A Distant Mirror: The Calamitous 14th Century
by Barbara W. Tuchman
My rating: 5 of 5 stars
A Distant Mirror / 9780307793690
I selected this book for a book club discussion, not realizing that it's ~700 pages long rather than ~400 pages long. Whoops! However, this is a completely awesome book and everyone had a ball reading and discussing it, even if several members weren't able to finish on time, and I recommend it highly as a fun and fascinating, as well as wonderfully researched and sourced, look into 14th century culture.
"A Distant Mirror" is a look at the 14th century and follows the life of Enguerrand de Coucy VII as a vehicle for examining every facet of life during this time period. If the idea of following the life and biography of a 14th century French lord you've probably never heard of turns you off to the idea of this book (as it briefly did me when selecting this book to read), don't let it! Tuchman is an absolute master at her work, and manages to make Enguerrand VII's life deeply interesting and entertaining, while using the larger narrative to talk about every aspect of 14th century life in griping detail.
Indeed, the first 8 chapters (of 27 total) deal largely with 14th century life before even really introducing Enguerrand VII, and while the entire book is 100% concentrated awesome, these opening chapters are definitely my favorite. Tuchman examines the 14th century ideals of religion and chivalry (as well as when and how and why the ideal diverged from reality), the social and political climate of the 14th century for France and some of her surrounding neighbors, the daily lives of both nobles and commoners (including their entertainments, their religious observances, and their access to medicine), and the impact of the Black Death and the Papal Schism in shaping history and social thought.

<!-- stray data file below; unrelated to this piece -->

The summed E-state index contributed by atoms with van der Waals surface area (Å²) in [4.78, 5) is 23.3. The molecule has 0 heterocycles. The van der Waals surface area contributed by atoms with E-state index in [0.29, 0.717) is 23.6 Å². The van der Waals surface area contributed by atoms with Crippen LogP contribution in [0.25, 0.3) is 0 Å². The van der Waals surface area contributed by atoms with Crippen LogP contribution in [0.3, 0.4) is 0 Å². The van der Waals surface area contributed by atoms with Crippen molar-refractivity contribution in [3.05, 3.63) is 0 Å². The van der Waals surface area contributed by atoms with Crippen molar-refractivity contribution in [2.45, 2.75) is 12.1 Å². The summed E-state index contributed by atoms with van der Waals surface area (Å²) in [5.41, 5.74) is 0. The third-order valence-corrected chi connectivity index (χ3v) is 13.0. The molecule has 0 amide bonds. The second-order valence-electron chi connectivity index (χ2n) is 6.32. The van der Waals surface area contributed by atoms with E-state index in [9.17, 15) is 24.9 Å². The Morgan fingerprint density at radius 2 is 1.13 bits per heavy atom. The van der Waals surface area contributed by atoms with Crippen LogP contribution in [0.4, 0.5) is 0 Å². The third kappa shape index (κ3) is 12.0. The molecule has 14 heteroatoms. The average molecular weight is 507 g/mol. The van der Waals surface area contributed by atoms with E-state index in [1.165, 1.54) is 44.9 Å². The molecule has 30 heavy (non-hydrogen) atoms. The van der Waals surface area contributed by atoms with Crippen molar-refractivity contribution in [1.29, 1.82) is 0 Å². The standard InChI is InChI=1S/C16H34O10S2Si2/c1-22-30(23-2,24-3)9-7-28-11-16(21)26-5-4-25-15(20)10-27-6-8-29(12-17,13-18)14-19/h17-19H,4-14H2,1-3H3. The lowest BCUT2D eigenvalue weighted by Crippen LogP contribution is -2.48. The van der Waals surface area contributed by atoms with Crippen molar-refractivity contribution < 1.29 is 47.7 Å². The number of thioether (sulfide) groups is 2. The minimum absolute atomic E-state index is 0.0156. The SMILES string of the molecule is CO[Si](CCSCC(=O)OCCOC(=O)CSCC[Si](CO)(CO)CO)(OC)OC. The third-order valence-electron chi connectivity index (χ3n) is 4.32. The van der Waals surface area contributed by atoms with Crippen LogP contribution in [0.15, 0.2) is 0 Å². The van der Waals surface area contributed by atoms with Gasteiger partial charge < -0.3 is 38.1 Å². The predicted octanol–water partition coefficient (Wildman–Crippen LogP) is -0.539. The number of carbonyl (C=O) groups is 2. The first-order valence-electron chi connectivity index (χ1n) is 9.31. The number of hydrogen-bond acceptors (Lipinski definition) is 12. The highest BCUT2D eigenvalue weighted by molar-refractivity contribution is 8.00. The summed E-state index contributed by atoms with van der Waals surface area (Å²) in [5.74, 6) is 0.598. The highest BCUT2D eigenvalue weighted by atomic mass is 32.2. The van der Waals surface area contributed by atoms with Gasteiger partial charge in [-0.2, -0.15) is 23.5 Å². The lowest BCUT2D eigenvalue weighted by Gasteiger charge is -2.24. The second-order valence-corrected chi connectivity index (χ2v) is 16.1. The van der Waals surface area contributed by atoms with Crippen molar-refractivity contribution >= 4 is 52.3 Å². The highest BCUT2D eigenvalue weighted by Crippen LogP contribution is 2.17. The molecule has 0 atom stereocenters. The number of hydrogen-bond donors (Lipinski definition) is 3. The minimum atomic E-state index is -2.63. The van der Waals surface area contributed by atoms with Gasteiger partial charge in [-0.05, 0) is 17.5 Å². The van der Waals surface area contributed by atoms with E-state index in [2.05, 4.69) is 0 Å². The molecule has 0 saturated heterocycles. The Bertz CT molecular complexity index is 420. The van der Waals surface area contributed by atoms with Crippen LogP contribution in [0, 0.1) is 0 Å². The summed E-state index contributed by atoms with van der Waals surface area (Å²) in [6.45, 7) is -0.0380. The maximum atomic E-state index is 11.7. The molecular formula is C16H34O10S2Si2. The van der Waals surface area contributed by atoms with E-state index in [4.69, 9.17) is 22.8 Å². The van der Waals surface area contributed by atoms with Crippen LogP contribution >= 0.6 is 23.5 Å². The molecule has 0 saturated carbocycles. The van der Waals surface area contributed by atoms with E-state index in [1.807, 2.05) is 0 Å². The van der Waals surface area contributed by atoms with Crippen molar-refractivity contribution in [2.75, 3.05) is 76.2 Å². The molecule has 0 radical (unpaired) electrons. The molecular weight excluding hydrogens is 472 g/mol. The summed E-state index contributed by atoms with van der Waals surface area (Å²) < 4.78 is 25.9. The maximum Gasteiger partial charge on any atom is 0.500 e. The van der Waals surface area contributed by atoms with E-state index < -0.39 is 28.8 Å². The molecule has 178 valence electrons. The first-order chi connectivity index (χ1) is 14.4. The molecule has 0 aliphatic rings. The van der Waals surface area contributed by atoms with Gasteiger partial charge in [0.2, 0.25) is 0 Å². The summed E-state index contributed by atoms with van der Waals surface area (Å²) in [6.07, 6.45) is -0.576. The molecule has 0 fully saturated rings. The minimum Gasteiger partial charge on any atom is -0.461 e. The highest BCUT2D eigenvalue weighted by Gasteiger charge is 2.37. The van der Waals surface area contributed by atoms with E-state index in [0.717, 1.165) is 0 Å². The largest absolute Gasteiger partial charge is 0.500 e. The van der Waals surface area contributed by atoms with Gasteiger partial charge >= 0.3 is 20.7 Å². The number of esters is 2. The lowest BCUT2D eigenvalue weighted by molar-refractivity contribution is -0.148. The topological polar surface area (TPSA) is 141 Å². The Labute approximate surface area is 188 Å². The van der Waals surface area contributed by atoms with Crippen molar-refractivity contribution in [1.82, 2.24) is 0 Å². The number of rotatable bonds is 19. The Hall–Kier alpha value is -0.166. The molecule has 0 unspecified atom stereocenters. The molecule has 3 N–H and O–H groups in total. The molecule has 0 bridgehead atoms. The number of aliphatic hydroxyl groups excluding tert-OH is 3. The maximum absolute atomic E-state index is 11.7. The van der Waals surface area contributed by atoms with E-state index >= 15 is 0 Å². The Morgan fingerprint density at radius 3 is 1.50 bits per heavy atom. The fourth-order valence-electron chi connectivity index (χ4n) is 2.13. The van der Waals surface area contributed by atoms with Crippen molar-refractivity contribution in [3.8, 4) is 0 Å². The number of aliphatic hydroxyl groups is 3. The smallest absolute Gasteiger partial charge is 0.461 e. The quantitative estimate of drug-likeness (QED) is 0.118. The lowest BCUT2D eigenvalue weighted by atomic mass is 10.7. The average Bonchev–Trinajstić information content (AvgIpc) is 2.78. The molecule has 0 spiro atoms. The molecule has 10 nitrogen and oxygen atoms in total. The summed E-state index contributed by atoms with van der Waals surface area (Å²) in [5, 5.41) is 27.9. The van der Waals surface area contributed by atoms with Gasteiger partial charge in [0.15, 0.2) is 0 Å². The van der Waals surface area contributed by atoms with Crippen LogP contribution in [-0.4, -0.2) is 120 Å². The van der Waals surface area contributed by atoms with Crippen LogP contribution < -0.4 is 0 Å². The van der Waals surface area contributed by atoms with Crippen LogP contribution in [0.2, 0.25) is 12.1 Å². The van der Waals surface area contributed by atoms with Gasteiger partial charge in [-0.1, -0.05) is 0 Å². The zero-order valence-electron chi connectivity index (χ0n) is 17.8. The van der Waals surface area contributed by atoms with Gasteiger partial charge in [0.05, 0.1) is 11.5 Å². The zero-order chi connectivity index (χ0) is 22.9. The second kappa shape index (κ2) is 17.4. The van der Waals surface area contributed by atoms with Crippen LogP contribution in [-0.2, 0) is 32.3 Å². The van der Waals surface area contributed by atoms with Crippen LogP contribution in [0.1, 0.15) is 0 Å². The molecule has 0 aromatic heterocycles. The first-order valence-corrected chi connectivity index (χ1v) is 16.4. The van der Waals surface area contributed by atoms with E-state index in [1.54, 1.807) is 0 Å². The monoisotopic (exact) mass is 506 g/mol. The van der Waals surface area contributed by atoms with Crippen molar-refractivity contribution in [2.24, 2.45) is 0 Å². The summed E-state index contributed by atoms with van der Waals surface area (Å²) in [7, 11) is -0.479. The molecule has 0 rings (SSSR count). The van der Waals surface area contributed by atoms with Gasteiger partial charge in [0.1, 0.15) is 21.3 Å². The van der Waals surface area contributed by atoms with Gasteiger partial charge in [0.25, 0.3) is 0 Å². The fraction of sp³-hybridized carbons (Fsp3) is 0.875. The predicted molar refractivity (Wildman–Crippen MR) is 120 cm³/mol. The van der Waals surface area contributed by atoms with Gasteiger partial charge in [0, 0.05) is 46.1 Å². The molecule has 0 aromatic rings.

Tuchman is a truly entertaining writer, and I love how she shows her work as she goes along, and grounds sources before using them by warning the reader as to how accurate and/or unbiased the source is understood to be. (One terribly amusing anecdote of a brigand company shaking down the Pope for money is prefaced with the note that "it has been said of Cuvelier that 'the tyranny of rhyme left him little leisure for accuracy.'") And while this is absolutely a history book, it reads just as fluidly and fascinatingly as you could ever hope for -- I finished all ~700 pages and was left with nothing but admiration for this book and the feeling that Tuchman had made a really large and complex subject very accessible to the lay-person.
A note on the audiobook version of this book: There are currently two different versions of this book available on Audible, one narrated by Nadia May and one narrated by Aviva Skell. I tried listening to both books, and I recommend the Nadia May version. Her narration is a little slower than Aviva Skell's (indeed, there is a 2.5 hour difference between the two versions, and I think that's entirely pacing and not reflective of new/added material between the versions), and I found the pauses and slower pace necessary in order to adequately process all the material in this book. And Nadia May's pronunciations of the French names and places in this book are delightful to hear, so there's no need to worry that you might not be getting the full experience with her.
I absolutely recommend this book if you have any interest in the 14th century or in chivalry and its effect on nations when large sections of a privileged populace are armed and dangerous.
~ Ana Mardoll